Ask and you shall receive. Japan, at the forefront of green innovation, has recently solved the problem I covered in my previous post. The country actually has two interesting forays into dealing with the growing problem of the indestructible substance. Quite a while back, Japan introduced another material that would serve as a substitute to the tradition polymers; furoshiki. In westerners’ laymen, this is a square piece of cloth that the Japanese traditionally used to wrap clothes and transport goods.
Last year, the Japanese Minister of the Environment, Yuriko Koike started promoting the cloth as a means to transport groceries, carry lunches, and perform all other tasks which the plastic bag has dominated since WWII. The bags have proven to be sufficient in carrying and wrapping just about any type of object, not to mention that they are more stylish and neater than your typical plastic grocery bags. Head on over to Furoshiki for different wrapping techniques and PingMag for some beautiful designs. While these bags are not readily available at your local Wal-Mart, I have a strong feeling that they will come onto the scene as the “it” accessory item soon enough.
In other Japanese-produced gifts that the world has yet to discover, Akio Kamimura and Shigehiro Yamamoto have developed a plastic recycling technique that completely breaks down certain plastics with the aid of ionic liquids. The method has so far convinced scientists that it would be both cost effective and energy efficient on a commercial scale. Currently still in the laboratory testing phase, the method seems to be a promising way of breaking down polymers that include Kevlar and Nylon. The interesting aspect of this process is that recycled plastics will be able to actually produce higher quality plastics (and hopefully other materials).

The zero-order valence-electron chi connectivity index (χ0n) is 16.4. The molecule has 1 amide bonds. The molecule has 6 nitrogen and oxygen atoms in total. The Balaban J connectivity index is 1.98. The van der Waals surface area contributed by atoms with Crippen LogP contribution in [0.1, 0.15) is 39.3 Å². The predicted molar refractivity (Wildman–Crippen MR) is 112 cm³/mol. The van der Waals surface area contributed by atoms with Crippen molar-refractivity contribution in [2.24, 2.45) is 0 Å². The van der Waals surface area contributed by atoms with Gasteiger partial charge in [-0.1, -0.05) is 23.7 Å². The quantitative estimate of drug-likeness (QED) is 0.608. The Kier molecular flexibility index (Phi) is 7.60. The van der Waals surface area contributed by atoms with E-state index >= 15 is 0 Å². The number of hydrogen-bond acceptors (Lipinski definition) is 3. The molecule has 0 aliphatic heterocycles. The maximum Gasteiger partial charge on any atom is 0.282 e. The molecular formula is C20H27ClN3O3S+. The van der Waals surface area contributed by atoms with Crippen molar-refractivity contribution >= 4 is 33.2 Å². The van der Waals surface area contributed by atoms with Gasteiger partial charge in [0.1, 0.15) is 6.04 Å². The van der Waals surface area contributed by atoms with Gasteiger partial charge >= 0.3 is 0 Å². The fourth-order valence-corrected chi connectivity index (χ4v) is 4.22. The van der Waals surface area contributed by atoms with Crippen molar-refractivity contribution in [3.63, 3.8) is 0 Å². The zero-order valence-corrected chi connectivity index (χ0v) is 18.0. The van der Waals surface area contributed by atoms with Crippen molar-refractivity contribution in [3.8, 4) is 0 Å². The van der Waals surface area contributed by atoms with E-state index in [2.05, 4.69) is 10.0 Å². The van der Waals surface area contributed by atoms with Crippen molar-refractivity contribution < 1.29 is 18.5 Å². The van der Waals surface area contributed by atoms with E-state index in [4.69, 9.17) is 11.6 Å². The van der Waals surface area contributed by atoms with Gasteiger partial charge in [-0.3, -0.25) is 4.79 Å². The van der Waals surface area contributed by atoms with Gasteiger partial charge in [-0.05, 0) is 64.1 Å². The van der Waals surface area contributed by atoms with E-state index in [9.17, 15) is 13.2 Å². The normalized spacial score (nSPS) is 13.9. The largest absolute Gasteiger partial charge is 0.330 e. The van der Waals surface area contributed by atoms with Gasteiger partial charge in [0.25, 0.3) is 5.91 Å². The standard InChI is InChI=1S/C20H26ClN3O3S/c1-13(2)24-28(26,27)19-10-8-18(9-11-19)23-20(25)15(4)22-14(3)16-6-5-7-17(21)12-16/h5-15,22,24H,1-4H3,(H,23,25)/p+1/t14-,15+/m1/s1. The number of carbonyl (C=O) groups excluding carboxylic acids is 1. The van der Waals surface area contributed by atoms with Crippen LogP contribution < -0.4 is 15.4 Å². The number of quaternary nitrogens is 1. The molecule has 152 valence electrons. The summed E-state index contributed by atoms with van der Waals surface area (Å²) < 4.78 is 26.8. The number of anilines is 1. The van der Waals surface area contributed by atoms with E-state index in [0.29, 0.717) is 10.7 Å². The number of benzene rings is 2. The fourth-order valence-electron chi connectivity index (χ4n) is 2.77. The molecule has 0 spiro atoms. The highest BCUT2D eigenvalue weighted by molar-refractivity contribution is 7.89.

Generally in all recycling processes, an inferior, watered down version of the original product is produced, so, as one could imagine, the process can only go on for so long. This new depolymerizing idea, however, claims to eliminate this problem. A detailed report on the process is scheduled to be published this month. I’ll be sure to report it as soon as I see it. In the meantime, go out and try to find the coolest looking furoshiki design and be on the look out for more innovations from the home of the Kyoto Protocol, Japan. More on all of these subjects very soon.